Adams Papers Editorial Project

President John F. Kennedy on the Adams Papers Editorial Project: "...it serves as a most valuable chronicle of a long series of lives which stretch down to the present date. And therefore this formidable record of a formidable family deserves the kind of great editorial support which it is now receiving."

Project History

The Adams Papers project was founded in 1954 to prepare a comprehensive published edition of the manuscripts written and received by the family of John Adams of Quincy, Massachusetts. The Adams Family Papers manuscript collection at the Massachusetts Historical Society forms the nucleus of the project. In addition, the editors have gathered over 27,000 copies of Adams items from hundreds of libraries, institutions, and individuals in the United States and abroad. The project's cut-off date is 1889, the year Abigail Brooks Adams died.

Editorial Process

The editors do not alter the Adamses' words; rather, they continue the search for Adams documents, select the material to be included in the edition, provide a faithful transcription of the manuscripts, and supply annotation. To date, over 50 volumes have been published by Harvard University Press and are now available online as part of the Adams Papers Digital Edition.

Funders

The Adams Papers was funded originally by Time-Life Inc. and the Ford Foundation. At present funding is provided primarily by the National Historical Publications and Records Commission, the National Endowment for the Humanities, and the Packard Humanities Institute, with additional funding from The Florence Gould Foundation and private donors. Over the years supporters have also included the Lyn and Norman Lear Fund, The J. Howard Pew Freedom Trust, The Andrew W. Mellon Foundation, and The Charles E. Culpepper Foundation through the Founding Families Papers, Inc.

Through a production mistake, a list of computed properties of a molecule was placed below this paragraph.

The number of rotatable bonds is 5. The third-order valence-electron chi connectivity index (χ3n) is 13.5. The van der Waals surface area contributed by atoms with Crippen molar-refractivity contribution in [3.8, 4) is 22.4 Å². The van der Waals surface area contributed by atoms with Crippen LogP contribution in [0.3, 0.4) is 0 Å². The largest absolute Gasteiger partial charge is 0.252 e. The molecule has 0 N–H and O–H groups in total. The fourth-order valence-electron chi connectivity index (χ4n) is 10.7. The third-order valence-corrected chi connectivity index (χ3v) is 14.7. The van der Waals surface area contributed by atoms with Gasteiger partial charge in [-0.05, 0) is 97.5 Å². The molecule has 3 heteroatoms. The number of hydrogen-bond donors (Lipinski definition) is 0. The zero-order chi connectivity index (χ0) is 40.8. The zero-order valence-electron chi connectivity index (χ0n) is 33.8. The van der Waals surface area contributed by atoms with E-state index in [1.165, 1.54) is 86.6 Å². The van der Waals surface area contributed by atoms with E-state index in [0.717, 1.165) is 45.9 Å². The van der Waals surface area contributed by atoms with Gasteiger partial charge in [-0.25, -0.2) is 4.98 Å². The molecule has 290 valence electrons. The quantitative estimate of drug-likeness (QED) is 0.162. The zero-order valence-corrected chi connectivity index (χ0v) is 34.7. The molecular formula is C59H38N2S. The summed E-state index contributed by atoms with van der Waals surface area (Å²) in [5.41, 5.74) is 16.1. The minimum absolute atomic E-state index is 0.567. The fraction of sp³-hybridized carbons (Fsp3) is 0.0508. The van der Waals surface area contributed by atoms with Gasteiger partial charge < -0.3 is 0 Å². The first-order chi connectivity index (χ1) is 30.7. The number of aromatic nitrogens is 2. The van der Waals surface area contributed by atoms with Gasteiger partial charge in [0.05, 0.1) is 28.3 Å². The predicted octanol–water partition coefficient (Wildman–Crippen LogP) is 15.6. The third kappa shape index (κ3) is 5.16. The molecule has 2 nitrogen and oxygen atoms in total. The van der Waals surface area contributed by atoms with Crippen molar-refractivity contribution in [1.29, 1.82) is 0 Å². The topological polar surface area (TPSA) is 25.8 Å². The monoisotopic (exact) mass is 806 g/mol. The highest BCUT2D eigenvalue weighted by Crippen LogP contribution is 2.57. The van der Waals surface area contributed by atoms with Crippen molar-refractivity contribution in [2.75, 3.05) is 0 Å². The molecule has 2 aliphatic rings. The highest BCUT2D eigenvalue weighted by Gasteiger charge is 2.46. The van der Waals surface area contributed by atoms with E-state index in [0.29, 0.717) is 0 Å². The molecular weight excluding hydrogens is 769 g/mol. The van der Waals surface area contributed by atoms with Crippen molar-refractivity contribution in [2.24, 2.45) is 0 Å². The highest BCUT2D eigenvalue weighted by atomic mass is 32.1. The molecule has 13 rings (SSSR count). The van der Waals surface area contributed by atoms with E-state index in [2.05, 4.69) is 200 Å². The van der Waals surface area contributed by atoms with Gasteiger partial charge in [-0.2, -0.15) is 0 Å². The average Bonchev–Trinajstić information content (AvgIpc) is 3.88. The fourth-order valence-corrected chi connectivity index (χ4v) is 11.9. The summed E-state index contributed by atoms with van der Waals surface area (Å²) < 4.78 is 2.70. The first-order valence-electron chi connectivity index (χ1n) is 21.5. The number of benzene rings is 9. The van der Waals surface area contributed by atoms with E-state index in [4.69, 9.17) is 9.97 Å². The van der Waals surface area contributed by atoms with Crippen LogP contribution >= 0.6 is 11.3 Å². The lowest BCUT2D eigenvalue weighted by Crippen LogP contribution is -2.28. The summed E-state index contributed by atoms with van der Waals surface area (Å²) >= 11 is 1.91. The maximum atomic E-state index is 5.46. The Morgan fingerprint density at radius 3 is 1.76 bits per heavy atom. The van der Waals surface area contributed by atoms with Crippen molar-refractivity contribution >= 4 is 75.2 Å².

Contact Information

If you have questions regarding the collection or the editorial project, please contact us:

     The Adams Papers
     Massachusetts Historical Society
     1154 Boylston Street
     Boston, MA 02215
     Tel: 617-536-1608

     adamspapers@masshist.org

John Quincy Adams designed and used this acorn and oak leaf seal after 1830. The motto is from Cæcilius Statius as quoted by Cicero in the First Tusculan Disputation: Serit arbores quœ alteri seculo prosint ("He plants trees for the benefit of late generations").

 

 

Upcoming Events

History of Women and Gender Seminar

How to Be an American Housewife: American Red Cross “Bride Schools” in Japan in the Cold War Era

22Jan 5:30PM 2019
Location: Massachusetts Historical Society

In 1951, the American Red Cross in Japan began offering “schools for brides,” to prepare Japanese women married to American servicemen for successful entry ...

Biography Seminar

Writing Frederick Douglass: Prophet of Freedom

24Jan 5:30PM 2019

Join us for a conversation with David Blight about the challenges of writing his biography of Frederick Douglass, the fugitive slave who became America's greatest orator ...

Modern American Society and Culture Seminar

Better Teaching through Technology, 1945-1969

29Jan 5:15PM 2019

Uncertainty about media technology’s affective and political power plagued post-World War II efforts to expand media use in schools around the nation. Would ...

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Images of the 1925 bombing of Damascus

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“Light, airy, and genteel”: Abigail Adams on French Women

When Abigail Adams arrived in France in August 1784, she must have felt like she had just landed on the moon. In all 39 years of her life, Abigail had never been south of Plymouth, north of Haverhill, ...

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